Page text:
With most people, just mention the word sawbucks and they jump to the conclusion that the conversation is about ten dollar bills. This slang word actually originated from the lumberman’s sawbuck, a wooden trestle with cross bracing. Early ten dollar bills had two roman numeral tens on the back side, which looked like double Xs. From there, it was an easy step to making the connection with the Xs of a sawbuck.
Those intrigued with word origins may be interested to learn that the word, sawbuck, derives from the Dutch zaagbok, which quite literally means a “saw goat”. Saw bucks typically have 3 sets of crossed legs which, with a stretch of the imagination resembles the haunches and horns of a billy goat.
The word zaagbok is still in use in Holland today, and is defined in Dutch-American dictionaries as a “trestle.” While the word sawbuck didn’t make it’s first appearance in the New English Dictionary until 1860, lumbermen and farmers alike have been using this type of trestle sawing device much longer than that. A sawbuck raises the lumber to a comfortable height and makes the task of hand sawing so much easier. And, unlike a standard saw horse, the sawbuck has the advantage of a third cradle which holds the lumber even after it’s been cut.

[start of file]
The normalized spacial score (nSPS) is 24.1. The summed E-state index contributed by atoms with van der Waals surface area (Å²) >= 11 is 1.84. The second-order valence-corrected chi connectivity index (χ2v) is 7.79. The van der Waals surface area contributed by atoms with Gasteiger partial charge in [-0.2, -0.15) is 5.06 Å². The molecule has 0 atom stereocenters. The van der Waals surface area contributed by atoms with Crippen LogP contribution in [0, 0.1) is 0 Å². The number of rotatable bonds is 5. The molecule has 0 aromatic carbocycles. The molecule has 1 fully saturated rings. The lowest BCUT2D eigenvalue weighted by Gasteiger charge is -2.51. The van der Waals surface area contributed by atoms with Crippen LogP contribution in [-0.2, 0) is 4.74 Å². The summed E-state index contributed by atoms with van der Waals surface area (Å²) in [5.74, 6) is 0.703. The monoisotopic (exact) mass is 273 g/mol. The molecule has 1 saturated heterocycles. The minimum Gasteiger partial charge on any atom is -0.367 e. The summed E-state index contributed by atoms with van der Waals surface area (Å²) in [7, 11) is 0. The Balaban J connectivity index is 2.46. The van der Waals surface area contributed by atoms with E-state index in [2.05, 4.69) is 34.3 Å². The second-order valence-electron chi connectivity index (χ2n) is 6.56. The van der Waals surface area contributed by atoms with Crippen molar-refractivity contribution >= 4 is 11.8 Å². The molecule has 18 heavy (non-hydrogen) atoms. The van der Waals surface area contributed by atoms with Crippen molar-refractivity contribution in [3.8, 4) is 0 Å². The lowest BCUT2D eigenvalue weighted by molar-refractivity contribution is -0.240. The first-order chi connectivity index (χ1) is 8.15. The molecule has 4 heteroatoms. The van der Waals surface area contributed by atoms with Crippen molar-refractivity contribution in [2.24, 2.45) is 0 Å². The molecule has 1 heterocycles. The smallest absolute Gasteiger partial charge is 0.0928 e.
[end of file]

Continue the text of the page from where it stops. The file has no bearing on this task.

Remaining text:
Sawbucks are old fashioned devices that aren’t much in use anymore. Since most do-it-yourself projects begin with milled wood, there really isn’t a need for a cradle to keep the lumber from rolling around while being cut. However, if you cut your own fire wood, make your own range posts, cut up yard branches, or are building a log cabin, a sawbuck is an indispensable piece of equipment.
How to make a basic sawbuck
Sawbucks don’t follow a particular pattern because they are often custom made to the height of the user. Depending on your height, you may choose to build the cradle of your sawbuck a littler higher or a little lower than Grampa’s old sawbuck, which is shown in the photograph.
The basic idea behind the sawbuck, is that you create a cradle from 3 sets of 2 x 4 planks that have been nailed into the shape of an X. These pieces of 2 x 4 should be of equal length ~ 40 inches is typical ~ with mitered legs so the sawbuck rests firmly on the ground. These Xs are then joined by horizontal cross pieces made of 40 inch lengths of 1 x 6. These cross pieces help form the cradle and stabilize the structure. A typical pattern has one horizontal cross piece at the legs, and second horizontal cross piece just below the cradle, and a third piece that is nailed on a diagonal.
Most farmer’s sawbucks are cobbled together with scrap wood, and allowed to sit outside by the woodpile, year round. When my sawbuck isn’t being used for cutting up wood, it does double duty as a place to tie up branches, for storing coiled garden hoses, and for drying inverted garbage cans. My teenaged boys even used the sawbuck to cradle bales of straw for archery practice.
For a cleverly designed collapsible sawbuck that can be stored in your garage or wood shop, visit the Mother Earth News link in the resource section for plans and detailed instructions. Once you build and start using an old-fashioned sawbuck, you’ll wonder how you managed to cut firewood without one for so long.